Yoga has become a beautifully modern practice rich in historical fallacy. While it pulls teachings from modern sciences such as anatomy, it is mixed with mysticism and at points is spiritually charged. You'll commonly hear yoga teachers say "this is an ancient practice" or "all of these postures are thousands of years old." Well, this isn't really the case. Not that there isn't some seed of truth in these claims, but along they way they've been glossed over for the sake and weight of tradition.
The Ghosh lineage of yoga is still known best for one particular heir, Bikram Choudhury. Bikram motivated the Western masses to practice his therapeutic and vigorous series of yoga postures and breathing exercises. And while Bikram Yoga has always been meant for beginning practitioners, occasionally a select few were allowed into the advanced world of the 84 Asanas.
84 is a sacred number in many spiritual traditions, representing a harmonious relationship between the individual and the universe. This harmonious relationship is also fundamental to the practice of yoga, so it is no wonder that yogis incorporate the number into their systems. The idea of 84 asanas is an ancient one, though most traditions actually teach more than that.
In the Ghosh lineage, 84 is referenced many times. We find it first in the work of Buddha Bose from 1938. Then in Gouri Shankar Mukerji's text from 1963. Bikram's advanced series is often referred to as "the 84".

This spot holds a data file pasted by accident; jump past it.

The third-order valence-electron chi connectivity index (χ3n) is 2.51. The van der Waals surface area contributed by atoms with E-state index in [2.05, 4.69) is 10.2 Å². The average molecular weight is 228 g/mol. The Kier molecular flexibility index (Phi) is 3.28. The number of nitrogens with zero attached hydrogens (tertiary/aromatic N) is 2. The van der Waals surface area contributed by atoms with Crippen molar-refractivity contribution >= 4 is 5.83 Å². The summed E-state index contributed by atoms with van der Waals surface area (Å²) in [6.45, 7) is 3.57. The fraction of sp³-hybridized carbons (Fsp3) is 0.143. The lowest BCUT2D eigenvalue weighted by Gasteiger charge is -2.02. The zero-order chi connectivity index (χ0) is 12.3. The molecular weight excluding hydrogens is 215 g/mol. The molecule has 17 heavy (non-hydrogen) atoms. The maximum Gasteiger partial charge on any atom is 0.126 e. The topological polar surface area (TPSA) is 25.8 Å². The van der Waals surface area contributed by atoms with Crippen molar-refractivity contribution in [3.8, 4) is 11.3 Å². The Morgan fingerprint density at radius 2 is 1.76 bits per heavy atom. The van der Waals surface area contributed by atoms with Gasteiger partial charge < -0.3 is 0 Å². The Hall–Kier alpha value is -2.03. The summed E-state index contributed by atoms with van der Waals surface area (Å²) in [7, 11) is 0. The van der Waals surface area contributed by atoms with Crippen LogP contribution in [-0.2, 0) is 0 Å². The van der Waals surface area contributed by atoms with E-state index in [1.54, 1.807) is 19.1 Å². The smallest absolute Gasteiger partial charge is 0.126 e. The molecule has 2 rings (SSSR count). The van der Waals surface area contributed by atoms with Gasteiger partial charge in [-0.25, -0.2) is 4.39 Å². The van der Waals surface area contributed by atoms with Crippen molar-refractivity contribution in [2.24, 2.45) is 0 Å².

If we broaden our scope, we find references to 84 that go back much further. The Goraksasataka, a text from around the 13th century, states that there are as many Asanas as there are species of creatures, that Shiva has enumerated 84 asanas, and that out of all the asanas, only two are particularly distinguished. (GS 5-7) It goes on to describe Siddhasana and Kamalasana (another name for Padmasana or Lotus posture).
The Shiva Samhita, from about the 15th century, says that "there are eighty-four asanas of various kinds which I have taught. Out of these I shall take four and describe them." (SS 3:96)
The Hatha Pradipika, popularly known as the Hatha Yoga Pradipika, from about the 15th century, agrees with the Shiva Samhita. It says "Eighty-four asanas were taught by Shiva. Out of those I shall now describe the four important ones." (HP 1:33)
The Gheranda Samhita, from about the 17th century, says, "All together there are as many asanas as there are species of living beings. Shiva has taught 8,400,000. Of these, eighty-four are preeminent, of which thirty-two are useful in the world of mortals." (GHS 2:1-2) The text goes on to describe those 32 asanas, by far the most in any old yoga text.
As history has progressed and the practices of yoga have gotten more physical, the number of postures that are instructed and practiced has increased. Today there are hundreds of asanas practiced in any given tradition, including Ghosh. But the symbolic power of the number 84 stays the same. This is a perfect example of the desire of modern yogis to attempt to merge tradition with the exploration of health and freedom.